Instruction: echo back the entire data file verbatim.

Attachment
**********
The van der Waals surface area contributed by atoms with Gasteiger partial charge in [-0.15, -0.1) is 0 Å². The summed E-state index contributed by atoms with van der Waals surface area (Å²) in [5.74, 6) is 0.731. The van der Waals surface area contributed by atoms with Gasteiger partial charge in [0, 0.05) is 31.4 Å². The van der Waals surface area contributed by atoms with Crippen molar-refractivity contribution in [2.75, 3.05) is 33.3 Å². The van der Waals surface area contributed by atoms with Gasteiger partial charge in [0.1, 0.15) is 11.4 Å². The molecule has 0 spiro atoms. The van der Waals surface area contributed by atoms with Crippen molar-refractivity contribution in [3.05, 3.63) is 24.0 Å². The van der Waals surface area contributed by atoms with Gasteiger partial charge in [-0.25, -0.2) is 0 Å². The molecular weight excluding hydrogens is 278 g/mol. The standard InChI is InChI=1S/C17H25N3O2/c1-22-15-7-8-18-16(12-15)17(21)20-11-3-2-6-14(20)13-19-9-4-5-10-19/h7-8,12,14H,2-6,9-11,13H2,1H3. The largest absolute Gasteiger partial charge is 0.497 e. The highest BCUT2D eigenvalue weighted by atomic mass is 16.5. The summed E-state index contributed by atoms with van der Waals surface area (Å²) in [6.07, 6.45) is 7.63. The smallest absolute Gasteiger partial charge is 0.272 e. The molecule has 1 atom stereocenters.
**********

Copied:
The van der Waals surface area contributed by atoms with Gasteiger partial charge in [-0.15, -0.1) is 0 Å². The summed E-state index contributed by atoms with van der Waals surface area (Å²) in [5.74, 6) is 0.731. The van der Waals surface area contributed by atoms with Gasteiger partial charge in [0, 0.05) is 31.4 Å². The van der Waals surface area contributed by atoms with Crippen molar-refractivity contribution in [2.75, 3.05) is 33.3 Å². The van der Waals surface area contributed by atoms with Gasteiger partial charge in [0.1, 0.15) is 11.4 Å². The molecule has 0 spiro atoms. The van der Waals surface area contributed by atoms with Crippen molar-refractivity contribution in [3.05, 3.63) is 24.0 Å². The van der Waals surface area contributed by atoms with Gasteiger partial charge in [-0.25, -0.2) is 0 Å². The molecular weight excluding hydrogens is 278 g/mol. The standard InChI is InChI=1S/C17H25N3O2/c1-22-15-7-8-18-16(12-15)17(21)20-11-3-2-6-14(20)13-19-9-4-5-10-19/h7-8,12,14H,2-6,9-11,13H2,1H3. The largest absolute Gasteiger partial charge is 0.497 e. The highest BCUT2D eigenvalue weighted by atomic mass is 16.5. The summed E-state index contributed by atoms with van der Waals surface area (Å²) in [6.07, 6.45) is 7.63. The smallest absolute Gasteiger partial charge is 0.272 e. The molecule has 1 atom stereocenters.